The central essay, “The Last Redoubt,” the first to be completed and published, captures the turning point of the journey in its raw immediacy, recorded against an analysis of Iranian director Abbas Kiarostami’s Close-Up, a film that ostensibly seeks to reproduce the truth of a lie, telling the true story of an attempt to assume a false identity and defraud a family, by replaying the scenario with the original players and in the process blurring the fine line that separates the real from the illusion. Esposito is composing this essay in the aftermath of a momentous experience that he will not unveil until the final section. He is emotionally shell shocked and fragile. As he describes the thrilling and anxious preparations in advance of a visit with a supportive friend who wants to meet “her,” he is also engaged in an exploration of what it means to be real (authentic) and how far he is prepared to go to find out what that means for him. It is not simply a question of testing boundaries, of pushing limits—it is a matter of owning the truth, whatever that may be:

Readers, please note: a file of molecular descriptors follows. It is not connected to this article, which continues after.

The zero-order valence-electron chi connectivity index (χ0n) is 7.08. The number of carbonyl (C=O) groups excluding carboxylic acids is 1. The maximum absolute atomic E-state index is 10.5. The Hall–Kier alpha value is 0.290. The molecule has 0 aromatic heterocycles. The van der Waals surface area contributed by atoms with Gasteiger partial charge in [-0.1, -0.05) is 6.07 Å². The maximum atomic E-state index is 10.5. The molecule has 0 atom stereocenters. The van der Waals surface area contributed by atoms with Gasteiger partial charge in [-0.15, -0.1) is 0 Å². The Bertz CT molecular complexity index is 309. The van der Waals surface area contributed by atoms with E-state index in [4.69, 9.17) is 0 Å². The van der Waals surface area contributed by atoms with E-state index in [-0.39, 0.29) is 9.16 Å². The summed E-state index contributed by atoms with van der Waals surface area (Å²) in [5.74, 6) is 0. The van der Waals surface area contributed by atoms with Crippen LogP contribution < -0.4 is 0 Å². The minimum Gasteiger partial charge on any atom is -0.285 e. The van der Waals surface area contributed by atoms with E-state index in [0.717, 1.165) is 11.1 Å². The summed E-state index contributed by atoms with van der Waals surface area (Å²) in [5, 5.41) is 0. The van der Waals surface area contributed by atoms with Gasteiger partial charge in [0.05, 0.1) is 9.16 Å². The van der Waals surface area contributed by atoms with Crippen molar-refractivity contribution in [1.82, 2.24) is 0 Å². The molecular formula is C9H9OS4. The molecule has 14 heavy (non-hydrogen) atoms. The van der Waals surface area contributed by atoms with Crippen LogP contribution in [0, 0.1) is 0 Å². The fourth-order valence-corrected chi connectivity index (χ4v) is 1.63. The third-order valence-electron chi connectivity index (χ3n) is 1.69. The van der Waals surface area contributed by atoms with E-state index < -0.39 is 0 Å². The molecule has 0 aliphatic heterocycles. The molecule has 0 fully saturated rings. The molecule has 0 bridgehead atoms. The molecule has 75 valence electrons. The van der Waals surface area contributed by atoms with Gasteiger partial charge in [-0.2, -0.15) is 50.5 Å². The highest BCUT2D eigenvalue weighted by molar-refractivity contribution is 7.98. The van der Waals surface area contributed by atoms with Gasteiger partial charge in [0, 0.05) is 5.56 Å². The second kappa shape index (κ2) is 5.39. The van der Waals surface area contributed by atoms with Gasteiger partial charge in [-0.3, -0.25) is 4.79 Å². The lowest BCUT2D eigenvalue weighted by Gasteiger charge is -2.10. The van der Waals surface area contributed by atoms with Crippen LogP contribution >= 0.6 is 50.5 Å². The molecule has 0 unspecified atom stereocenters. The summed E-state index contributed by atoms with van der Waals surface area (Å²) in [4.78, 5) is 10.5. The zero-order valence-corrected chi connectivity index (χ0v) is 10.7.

I would never be the sort of person for whom self was a purely private matter. Whatever I wanted to be, I would not be it until I was at peace with it before the eyes of the world.